When he was speaking about the idea of reparitions, linguistically he was alternating emotional and logical appeal. While he very pointedly said “while it may not be you who are responsible [for slavery, Jim Crow, and the concrete effects of institutionalized prejudice], you certainly have benefitted from it” with little doubt in anyone’s mind as to who he was speaking to (an inarguable truth), Immediately prior to that, he had listed a series of things that “you have done” (the list in the brackets above). After his concise linking of past actions to present conditions, then returned to that direct accusation against a listener in the present.

Some of these things raised a badgery eyebrow, some didn’t, some I agreed with. Mostly I just scribbled.*

They were serious about security - let me rephrase that. They were serious about this being a peaceful event, and knew how to make it happen, as well as having the cooperation of what looked like all the attendees. Shortly after I sat down and started scribbling, the one disturbance I heard happened behind me, a man raising his voice in anger. Very quickly two conservatively dressed gentlemen I suspect were members of the Nation of Islam, two gentlemen in uniforms that I didn’t recognize (but may have been Viet-Nam era enlisted Air Force uniforms), and a park police SWAT team member quietly intervening. No violence, no bloodshed, no force, no arrests, everybody went about their business afterwards. The way it’s supposed to be, and the way it is if both sides can approach each other with respect.

I mostly saw members of the Park Police SWAT team actually on the Mall, and they were treated with deference and politeness - I saw not only no conflicts, but fewer hints of conflict than I would see at a similarly-sized crowd at a professional sporting event. This was every bit as peaceful as the United For Peace & Justice/ANSWER march on 9/26, but very dignified. It was a serious, almost somber crowd.

Now let’s turn to the West end of the Mall, and look at what’s there. The Solar Decathalon, a competition between different universities, challenging them to build a solar-powered house. It was very strange, the dirt, grass (mostly dirt, the grass had been beaten to dust by the end of the book festival on the 24th, and it can’t have recovered much) and gravel pathways covered with some sort of plastic tile. The houses, having been built by college engineering students, were strange looking, but I didn’t go inside any of them, just through the exhibition as a whole.**

On the way back from the White House, I noticed something dramatic. In front of the Museum of American History, there were four large vehicles I thought were worthy of note: Mobile command centers for the Park Police, the Metropolitan Police Department, the Metropolitan Fire Department, and the District of Columbia Emergency Management Agency.*** These weren’t present on the Mall on September 24th-26th. What, were they counting on the attendees of the Book Festival to keep the protesters away from Laura Bush back then? Or were they thinking that the environmentalists and the Nation of Islam were going to throw down over what exact type of stewardship they feel human race is supposed to take with the world and its resources? Doctrinal conflicts can get ugly, you never know. I’ll leave it at that.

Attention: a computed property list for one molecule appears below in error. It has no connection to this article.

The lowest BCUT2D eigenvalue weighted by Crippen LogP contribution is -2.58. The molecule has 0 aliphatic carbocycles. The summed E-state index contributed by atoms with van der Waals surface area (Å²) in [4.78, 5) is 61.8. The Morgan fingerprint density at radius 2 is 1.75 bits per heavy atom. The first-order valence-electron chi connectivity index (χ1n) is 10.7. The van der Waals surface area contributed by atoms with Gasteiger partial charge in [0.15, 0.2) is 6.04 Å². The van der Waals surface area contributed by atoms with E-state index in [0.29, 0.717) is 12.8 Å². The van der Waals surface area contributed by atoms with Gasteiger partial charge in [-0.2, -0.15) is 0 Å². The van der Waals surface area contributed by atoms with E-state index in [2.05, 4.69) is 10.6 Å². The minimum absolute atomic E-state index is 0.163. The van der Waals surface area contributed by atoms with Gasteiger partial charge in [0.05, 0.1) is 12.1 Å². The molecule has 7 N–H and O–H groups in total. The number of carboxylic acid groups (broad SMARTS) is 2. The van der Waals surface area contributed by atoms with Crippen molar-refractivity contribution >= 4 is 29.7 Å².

What’s the message from all this? I have no idea. I’m not here to convey messages, I just report stuff with a touch of genuine outrage on the side (take it or leave it, as you prefer). If you want a summary of my thoughts, I’d say that the Liberals aren’t the only people who are seriously angry about this administration, and who are fed up with the Republicans. I am not very sanguine about the ability of any group to hang together right now. But I do know that Farrakhan got exactly one laugh, and it was as sincere and cold as it was quiet: He briefly touched upon the GOP’s attempt to frame themselves as the new champions of Black people, offering to protect them from the real oppressors (possibly the Democrats, probably anyone who isn’t Republican). There was a stony silence as he briefly paused, and his expression was one I instantly recognized: empty eyes, and a slight smirk that lasted only until he said “well, that’s very nice.” He said absolutely nothing else about the mainstream political parties, but I don’t think being conciliatory was on this crowd’s mind any more than it was among those marching against the Iraq War. Underestimating the radicalizing influence of the Shrub’s neglect, avarice, and ineptitude would be just plain stupid, especially as since it’s done such a good job of motivating us as well.